The last blog I wrote was titled “Did lockdowns work?”. That was more of an impressionist picture based on patterns in Indian data. But over the last few weeks, we analyzed global data for evidence of the effects of preventive restrictions (PRs) of all kinds imposed in all countries. Surprisingly, or not so surprisingly, we found that most of the restrictions worldwide failed in arresting transmission of the virus. The most ambitious objective of lockdowns is to “break the cycle”. A true break in the cycle is expected to arrest the spread completely if the lockdown works for a period slightly more than one infection cycle. This goal was rarely, if ever, achieved. A less ambitious but useful goal would be to reduce the rate of spread of the infection. Testing this is rather tricky because the rate can change spontaneously even if no preventive measure is applied. Therefore it is necessary to separate spontaneous change in slope from the PR induced change in slope.
This problem is like the son-daughter problem. Whether the sex ratio at birth differed from 1:1 cannot be inferred from one or a few families. A given couple can have three consecutive daughters by chance alone. We need a large population to reach a conclusion. Similarly in this analysis which country was successful in reducing the rate by imposing a lockdown cannot be ascertained, because it could be mere chance as well. But the overall success rate can be estimated with confidence. Using this approach, we estimated the success rate of PRs in reducing the transmission of the virus. It turned out that only 4.5 % of the total PRs were successful in reducing the transmission significantly. In a large number of cases the transmission actually increased by imposing a restriction. Quite a number of times the transmission decreased after lifting or relaxing a restriction. This means factors other than restrictions were stronger than the effects of the restrictions. The imposed restrictions could explain only 6.1 % of the total ups and downs of the epidemic curves.
This paper is now available as preprint. https://www.preprints.org/manuscript/202104.0286/v1
Anyone interested in technical details of the analysis can refer to that. Since our inferences are most likely to be viewed as politically incorrect, I don’t know how and how long the peer review will go. But the data are in public domain and the analysis is transparent. So anyone can make an opinion. Just showing two poor correlations here. One is between the stringency of restriction and the expected change in transmission rate, which is not significant despite very high sample size. The other is between change in stringency (i.e. either imposing or relaxing restrictions) and change in transmission rate. This is statistically significant but the strength of the relationship is very poor.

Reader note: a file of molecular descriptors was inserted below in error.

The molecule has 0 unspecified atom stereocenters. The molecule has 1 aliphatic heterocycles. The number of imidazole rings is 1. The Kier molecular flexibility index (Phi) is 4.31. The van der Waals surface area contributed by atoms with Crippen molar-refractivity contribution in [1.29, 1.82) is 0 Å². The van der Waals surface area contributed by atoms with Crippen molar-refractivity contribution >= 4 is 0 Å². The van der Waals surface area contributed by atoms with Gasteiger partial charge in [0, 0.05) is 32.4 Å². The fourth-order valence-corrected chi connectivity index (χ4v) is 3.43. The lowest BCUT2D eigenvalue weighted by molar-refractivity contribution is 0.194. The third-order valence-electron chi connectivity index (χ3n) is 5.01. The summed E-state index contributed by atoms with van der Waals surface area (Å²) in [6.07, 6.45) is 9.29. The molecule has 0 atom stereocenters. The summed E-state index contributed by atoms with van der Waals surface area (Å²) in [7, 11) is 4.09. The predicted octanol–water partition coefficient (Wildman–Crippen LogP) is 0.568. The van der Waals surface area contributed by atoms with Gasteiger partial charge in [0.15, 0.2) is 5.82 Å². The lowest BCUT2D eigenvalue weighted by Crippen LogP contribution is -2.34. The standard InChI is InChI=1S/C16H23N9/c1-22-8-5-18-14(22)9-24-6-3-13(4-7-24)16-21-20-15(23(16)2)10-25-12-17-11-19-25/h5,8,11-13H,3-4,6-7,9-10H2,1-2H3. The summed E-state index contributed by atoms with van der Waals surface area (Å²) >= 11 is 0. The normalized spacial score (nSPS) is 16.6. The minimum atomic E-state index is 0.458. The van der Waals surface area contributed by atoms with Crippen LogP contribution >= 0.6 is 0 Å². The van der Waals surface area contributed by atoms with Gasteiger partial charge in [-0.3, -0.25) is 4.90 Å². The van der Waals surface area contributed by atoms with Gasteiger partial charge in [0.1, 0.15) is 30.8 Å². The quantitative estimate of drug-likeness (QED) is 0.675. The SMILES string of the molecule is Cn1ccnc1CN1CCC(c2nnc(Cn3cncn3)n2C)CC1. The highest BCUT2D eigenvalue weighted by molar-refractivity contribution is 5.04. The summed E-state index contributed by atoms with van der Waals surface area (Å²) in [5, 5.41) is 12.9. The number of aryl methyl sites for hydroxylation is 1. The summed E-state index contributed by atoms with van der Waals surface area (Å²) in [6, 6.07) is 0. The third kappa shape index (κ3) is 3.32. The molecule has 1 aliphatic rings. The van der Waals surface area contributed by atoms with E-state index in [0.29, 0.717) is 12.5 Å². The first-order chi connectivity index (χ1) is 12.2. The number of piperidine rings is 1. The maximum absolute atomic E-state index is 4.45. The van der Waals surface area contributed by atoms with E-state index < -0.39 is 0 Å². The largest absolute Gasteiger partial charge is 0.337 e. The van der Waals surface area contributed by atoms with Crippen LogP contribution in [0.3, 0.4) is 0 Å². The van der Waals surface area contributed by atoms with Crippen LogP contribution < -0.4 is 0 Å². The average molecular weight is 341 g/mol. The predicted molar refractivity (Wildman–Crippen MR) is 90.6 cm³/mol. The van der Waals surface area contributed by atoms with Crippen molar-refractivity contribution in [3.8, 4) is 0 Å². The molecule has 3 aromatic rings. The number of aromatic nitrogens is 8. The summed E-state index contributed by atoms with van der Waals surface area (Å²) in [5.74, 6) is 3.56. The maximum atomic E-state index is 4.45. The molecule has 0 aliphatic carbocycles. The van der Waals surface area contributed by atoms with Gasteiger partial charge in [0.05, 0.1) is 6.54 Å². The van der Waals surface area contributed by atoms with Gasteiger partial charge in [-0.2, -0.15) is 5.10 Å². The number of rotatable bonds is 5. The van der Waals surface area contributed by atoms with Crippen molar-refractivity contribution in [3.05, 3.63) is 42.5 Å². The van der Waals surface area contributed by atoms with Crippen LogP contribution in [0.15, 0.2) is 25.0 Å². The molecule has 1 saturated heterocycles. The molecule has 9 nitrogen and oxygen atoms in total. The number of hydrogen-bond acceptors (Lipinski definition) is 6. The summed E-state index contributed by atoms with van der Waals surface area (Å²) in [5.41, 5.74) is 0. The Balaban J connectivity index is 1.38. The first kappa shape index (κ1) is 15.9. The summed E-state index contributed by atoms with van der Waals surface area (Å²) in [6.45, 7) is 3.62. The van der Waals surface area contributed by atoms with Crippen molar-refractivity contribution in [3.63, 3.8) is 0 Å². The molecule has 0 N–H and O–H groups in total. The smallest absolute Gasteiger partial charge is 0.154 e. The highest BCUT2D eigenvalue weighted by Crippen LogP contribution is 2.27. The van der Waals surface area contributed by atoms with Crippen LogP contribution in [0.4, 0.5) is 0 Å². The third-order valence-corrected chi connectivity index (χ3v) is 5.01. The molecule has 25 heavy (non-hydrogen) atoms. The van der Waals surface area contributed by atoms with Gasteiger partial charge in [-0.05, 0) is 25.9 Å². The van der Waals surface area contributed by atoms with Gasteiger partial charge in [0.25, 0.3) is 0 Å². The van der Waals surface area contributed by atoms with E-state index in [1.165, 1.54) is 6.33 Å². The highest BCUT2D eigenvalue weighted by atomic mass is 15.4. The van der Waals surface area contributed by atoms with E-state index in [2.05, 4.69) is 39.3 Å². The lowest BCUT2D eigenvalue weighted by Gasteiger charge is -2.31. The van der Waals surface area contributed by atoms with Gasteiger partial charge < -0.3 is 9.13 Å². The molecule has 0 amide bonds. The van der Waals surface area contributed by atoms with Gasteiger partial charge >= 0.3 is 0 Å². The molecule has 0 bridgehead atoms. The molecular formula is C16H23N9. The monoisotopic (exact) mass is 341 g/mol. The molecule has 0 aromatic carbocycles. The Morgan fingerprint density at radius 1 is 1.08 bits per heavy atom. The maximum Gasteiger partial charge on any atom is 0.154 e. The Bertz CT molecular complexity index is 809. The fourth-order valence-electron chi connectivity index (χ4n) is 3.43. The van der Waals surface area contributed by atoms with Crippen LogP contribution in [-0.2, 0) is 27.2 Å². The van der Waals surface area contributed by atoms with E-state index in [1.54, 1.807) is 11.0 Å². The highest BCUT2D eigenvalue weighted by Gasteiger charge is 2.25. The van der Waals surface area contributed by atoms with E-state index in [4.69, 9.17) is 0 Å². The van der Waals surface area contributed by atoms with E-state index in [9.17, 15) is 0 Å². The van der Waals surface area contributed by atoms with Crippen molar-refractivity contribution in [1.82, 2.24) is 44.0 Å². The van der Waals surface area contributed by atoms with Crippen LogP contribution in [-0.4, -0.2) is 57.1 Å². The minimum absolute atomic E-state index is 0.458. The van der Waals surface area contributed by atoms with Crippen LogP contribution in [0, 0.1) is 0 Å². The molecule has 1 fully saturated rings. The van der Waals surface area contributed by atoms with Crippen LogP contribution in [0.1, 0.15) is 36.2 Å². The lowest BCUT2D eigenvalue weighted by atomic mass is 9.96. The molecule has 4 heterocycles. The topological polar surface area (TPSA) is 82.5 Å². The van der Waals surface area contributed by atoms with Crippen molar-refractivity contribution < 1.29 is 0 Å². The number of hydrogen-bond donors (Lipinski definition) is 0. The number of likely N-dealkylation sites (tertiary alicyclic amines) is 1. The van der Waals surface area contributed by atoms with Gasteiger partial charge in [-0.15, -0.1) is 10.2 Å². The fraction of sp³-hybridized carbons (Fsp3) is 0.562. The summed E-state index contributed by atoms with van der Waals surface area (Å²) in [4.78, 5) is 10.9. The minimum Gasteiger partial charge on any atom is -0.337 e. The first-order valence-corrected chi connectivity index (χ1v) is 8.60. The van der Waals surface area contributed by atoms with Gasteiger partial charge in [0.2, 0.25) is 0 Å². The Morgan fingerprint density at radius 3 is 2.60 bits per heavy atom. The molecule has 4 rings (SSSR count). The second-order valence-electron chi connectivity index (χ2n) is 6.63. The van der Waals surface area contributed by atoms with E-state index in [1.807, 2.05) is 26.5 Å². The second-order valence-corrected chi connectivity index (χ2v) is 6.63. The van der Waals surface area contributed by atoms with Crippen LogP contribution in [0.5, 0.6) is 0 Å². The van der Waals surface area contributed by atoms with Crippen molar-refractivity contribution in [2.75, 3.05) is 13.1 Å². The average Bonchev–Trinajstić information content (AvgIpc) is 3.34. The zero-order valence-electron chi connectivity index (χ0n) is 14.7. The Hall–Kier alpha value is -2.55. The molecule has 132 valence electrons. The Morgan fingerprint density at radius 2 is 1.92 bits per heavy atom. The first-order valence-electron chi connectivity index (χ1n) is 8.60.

The inefficiency of lockdowns is not surprising. Epidemic is a complex system and simple measures may fail to work. What is surprising is the fact that people are made to believe that this is what is going to work. If the infection spreads, it must be because you were irresponsible, you did not take care. If in some area, the cases went down, we say it was well managed. Then what about countries where there was excellent control in one phase and an uncontrolled surge in another? Saying that people followed a restraint in one phase and did not follow it in another is a circular statement, unless there is an independent and well quantified measure of the restraint.
To me what is more important is the psychology behind this. Medicine, public health as well as political administration does not like to say that we can’t do anything. There is a need to pretend that we are doing the right thing and we are doing our best. Lockdown is an ideal demonstration that we did something. Whether it was effective or not, is immaterial.
There are examples in medicine other than lockdown ddemonstrating the “must do something” phenomenon. Remdesivir, hydroxychloroquine and convalescent plasma completely failed in clinical trials. The trials were conducted by reputed organizations and published in flagship journals. But in spite of completely failing in clinical trials, remdesivir is sold as the leading drug everywhere. In my own city, the stocks are nearly exhausted, people are mad after getting it and it is being sold at a high price. This is because, as long as there is no effective antiviral drug, we need to pretend that there is something that works and need to show we are doing our best. Control of blood sugar to arrest diabetic complications (in the case of type 2), blood pressure control to avoid stroke, cholesterol lowering to avoid heart attack have all performed poorly in randomized clinical trials, but these are the most widely sold drugs.
The “must do something” phenomenon is not restricted to medicine. We see it in so many examples including state administration, crime control, business crisis, parental behavior, child behavior and so on. It must be giving a social advantage to the individuals or agencies in control. This advantage predominates and overcomes actual concern. The concern and the criteria of success itself are then shifted. Rather than avoiding complications or deaths, reducing sugar or cholesterol itself becomes a measure of success. This is an interesting phenomenon and I am sure people doing this do it honestly and often with good intensions. They don’t want to be aware that what they do does not work in reality, because working in reality is no more the concern. I did something is the feeling giving satisfaction. This is understandable as a social phenomenon, but my worry is that all this is being sold under the name of science. People are never made aware that the “something” did not work, or worked very poorly, hasn’t worked so far and if it works in your case it might be nothing else but chance. I wish that at least people of science should be aware of this and avoid the trap.